Let's do the chemo mañana...
November 26, 2009 10:23 AM Subscribe
In cancer treatment, how much does delaying chemo by a couple of weeks exacerbate recurrance risk?
posted by Estragon to Health & Fitness (9 answers total)
My mother has breast cancer. Based on the biopsy report, it's fairly aggressive, hormone-receptor negative, and had spread to the lymph nodes in her armpit on the same side as the breast with the tumor. She had the tumors removed last week, and is recovering well from the surgery.
She lives in a relatively small city, and the first opportunity to see a local oncologist is on Dec 15, which seems like a long time away. However, there are some larger cities nearby where she could probably see someone sooner. I'm thinking that she could get a recommendation for a chemo regime from further away, then receive the treatment in her home town. However, for reasons I don't understand, her surgeon is resistant to this idea. Money is not the issue: she is loaded. I'm wondering how hard I should push on this. Is delaying the chemo by a couple of weeks likely to substantially increase the risk that the cancer will recur? I would have thought by doing the chemo while the metastases were still small, you could reduce the risk of a chemo-resistance mutation, because there would be fewer cancer cells to explore the space of possible mutations. (I will be asking the surgeon this, too, of course, but I'm looking for an unbiased view. Any pointers to research papers bearing on this question would be particularly welcome.)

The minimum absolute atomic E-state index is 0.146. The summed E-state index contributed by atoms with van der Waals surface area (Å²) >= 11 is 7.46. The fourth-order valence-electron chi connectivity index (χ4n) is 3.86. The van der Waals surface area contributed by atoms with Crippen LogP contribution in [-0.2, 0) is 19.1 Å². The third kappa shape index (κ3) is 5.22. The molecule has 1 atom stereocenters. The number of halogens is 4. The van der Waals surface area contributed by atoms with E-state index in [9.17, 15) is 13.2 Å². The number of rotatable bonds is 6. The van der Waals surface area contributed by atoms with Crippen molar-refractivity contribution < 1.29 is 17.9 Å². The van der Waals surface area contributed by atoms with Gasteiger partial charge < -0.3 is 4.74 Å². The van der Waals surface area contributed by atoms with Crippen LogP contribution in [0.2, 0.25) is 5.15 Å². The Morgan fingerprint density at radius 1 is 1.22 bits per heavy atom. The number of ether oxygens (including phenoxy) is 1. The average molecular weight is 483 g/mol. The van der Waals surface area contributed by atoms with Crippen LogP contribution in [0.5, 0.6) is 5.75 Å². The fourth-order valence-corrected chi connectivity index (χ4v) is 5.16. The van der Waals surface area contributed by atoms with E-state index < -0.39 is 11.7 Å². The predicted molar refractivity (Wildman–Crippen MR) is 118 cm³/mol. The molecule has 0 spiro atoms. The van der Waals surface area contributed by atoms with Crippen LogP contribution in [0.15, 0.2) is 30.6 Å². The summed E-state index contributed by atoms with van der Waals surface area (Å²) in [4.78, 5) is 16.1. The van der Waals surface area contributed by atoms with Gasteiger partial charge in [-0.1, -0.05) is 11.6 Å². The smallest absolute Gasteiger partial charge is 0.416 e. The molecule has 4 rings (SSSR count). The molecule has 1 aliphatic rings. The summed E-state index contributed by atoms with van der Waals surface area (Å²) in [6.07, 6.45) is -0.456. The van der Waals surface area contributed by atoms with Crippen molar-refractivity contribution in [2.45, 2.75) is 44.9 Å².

Ideally this would be her responsibility, but she can't seem to think about it clearly because there is a big elephant lumbering through the room with "CANCER=DEATH" inscribed in large gothic script on both its flanks, and she won't go near it. She affects a child-like faith in the good intentions and skills of her surgeon, and any time I try to talk about the risks or the personal responsibility to verify that the treatment makes sense, she freaks out or retreats into assertions about the surgeon's skill and positive outlook. (Despite the fact that he has told me that statistically, she's in pretty bad shape.) So I feel like the responsibility's on me, to a certain extent, and I can't communicate effectively with her on the issue. Doesn't help that I'm on a different continent...
The surgeon says that based on the pathology results so far from the analysis of the main tumor, he believes that the tumor is HER2 positive, but we don't have the results for the HER2 lab test back, yet. There were no obvious metastases in a full-body scan, and he said he found no evidence that the cancer had colonized the exteriors of the lymph nodes, which he says is a good sign.